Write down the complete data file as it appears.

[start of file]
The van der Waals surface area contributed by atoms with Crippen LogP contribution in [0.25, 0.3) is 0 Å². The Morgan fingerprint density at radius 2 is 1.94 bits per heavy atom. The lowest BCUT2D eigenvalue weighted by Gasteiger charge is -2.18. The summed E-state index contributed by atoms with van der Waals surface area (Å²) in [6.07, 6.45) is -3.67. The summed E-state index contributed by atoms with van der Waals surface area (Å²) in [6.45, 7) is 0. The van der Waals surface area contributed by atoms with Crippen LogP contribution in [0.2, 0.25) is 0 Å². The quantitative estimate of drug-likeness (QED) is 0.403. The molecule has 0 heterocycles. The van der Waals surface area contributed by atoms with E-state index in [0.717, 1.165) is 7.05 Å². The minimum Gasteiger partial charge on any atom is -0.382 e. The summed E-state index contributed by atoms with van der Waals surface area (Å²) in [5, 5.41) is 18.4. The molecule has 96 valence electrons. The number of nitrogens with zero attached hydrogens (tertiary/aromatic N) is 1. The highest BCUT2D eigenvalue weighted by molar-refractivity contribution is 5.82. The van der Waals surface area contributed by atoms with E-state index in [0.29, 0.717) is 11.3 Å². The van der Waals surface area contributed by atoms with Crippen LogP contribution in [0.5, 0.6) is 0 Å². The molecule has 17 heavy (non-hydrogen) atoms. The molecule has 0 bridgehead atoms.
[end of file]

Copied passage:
The van der Waals surface area contributed by atoms with Crippen LogP contribution in [0.25, 0.3) is 0 Å². The Morgan fingerprint density at radius 2 is 1.94 bits per heavy atom. The lowest BCUT2D eigenvalue weighted by Gasteiger charge is -2.18. The summed E-state index contributed by atoms with van der Waals surface area (Å²) in [6.07, 6.45) is -3.67. The summed E-state index contributed by atoms with van der Waals surface area (Å²) in [6.45, 7) is 0. The van der Waals surface area contributed by atoms with Crippen LogP contribution in [0.2, 0.25) is 0 Å². The quantitative estimate of drug-likeness (QED) is 0.403. The molecule has 0 heterocycles. The van der Waals surface area contributed by atoms with E-state index in [0.717, 1.165) is 7.05 Å². The minimum Gasteiger partial charge on any atom is -0.382 e. The summed E-state index contributed by atoms with van der Waals surface area (Å²) in [5, 5.41) is 18.4. The molecule has 96 valence electrons. The number of nitrogens with zero attached hydrogens (tertiary/aromatic N) is 1. The highest BCUT2D eigenvalue weighted by molar-refractivity contribution is 5.82. The van der Waals surface area contributed by atoms with E-state index in [0.29, 0.717) is 11.3 Å². The van der Waals surface area contributed by atoms with Crippen LogP contribution in [0.5, 0.6) is 0 Å². The molecule has 17 heavy (non-hydrogen) atoms. The molecule has 0 bridgehead atoms.